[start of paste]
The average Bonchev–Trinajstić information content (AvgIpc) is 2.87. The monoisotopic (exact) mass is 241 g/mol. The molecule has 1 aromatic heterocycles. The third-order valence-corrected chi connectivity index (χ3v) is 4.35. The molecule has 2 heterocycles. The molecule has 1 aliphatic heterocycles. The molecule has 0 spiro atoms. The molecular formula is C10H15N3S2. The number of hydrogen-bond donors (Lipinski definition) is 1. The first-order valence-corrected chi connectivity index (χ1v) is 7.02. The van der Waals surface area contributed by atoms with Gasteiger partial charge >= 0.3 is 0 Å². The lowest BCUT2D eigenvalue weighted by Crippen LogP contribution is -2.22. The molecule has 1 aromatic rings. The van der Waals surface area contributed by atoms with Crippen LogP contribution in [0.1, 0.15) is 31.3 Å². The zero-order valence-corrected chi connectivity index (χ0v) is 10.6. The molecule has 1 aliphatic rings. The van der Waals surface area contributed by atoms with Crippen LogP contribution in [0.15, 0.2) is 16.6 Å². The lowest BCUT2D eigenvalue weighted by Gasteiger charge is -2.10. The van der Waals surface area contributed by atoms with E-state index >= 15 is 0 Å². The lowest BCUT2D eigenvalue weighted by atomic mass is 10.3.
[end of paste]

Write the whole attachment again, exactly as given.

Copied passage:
The average Bonchev–Trinajstić information content (AvgIpc) is 2.87. The monoisotopic (exact) mass is 241 g/mol. The molecule has 1 aromatic heterocycles. The third-order valence-corrected chi connectivity index (χ3v) is 4.35. The molecule has 2 heterocycles. The molecule has 1 aliphatic heterocycles. The molecule has 0 spiro atoms. The molecular formula is C10H15N3S2. The number of hydrogen-bond donors (Lipinski definition) is 1. The first-order valence-corrected chi connectivity index (χ1v) is 7.02. The van der Waals surface area contributed by atoms with Gasteiger partial charge >= 0.3 is 0 Å². The lowest BCUT2D eigenvalue weighted by Crippen LogP contribution is -2.22. The molecule has 1 aromatic rings. The van der Waals surface area contributed by atoms with Crippen LogP contribution in [0.1, 0.15) is 31.3 Å². The zero-order valence-corrected chi connectivity index (χ0v) is 10.6. The molecule has 1 aliphatic rings. The van der Waals surface area contributed by atoms with Crippen LogP contribution in [0.15, 0.2) is 16.6 Å². The lowest BCUT2D eigenvalue weighted by Gasteiger charge is -2.10. The van der Waals surface area contributed by atoms with E-state index >= 15 is 0 Å². The lowest BCUT2D eigenvalue weighted by atomic mass is 10.3.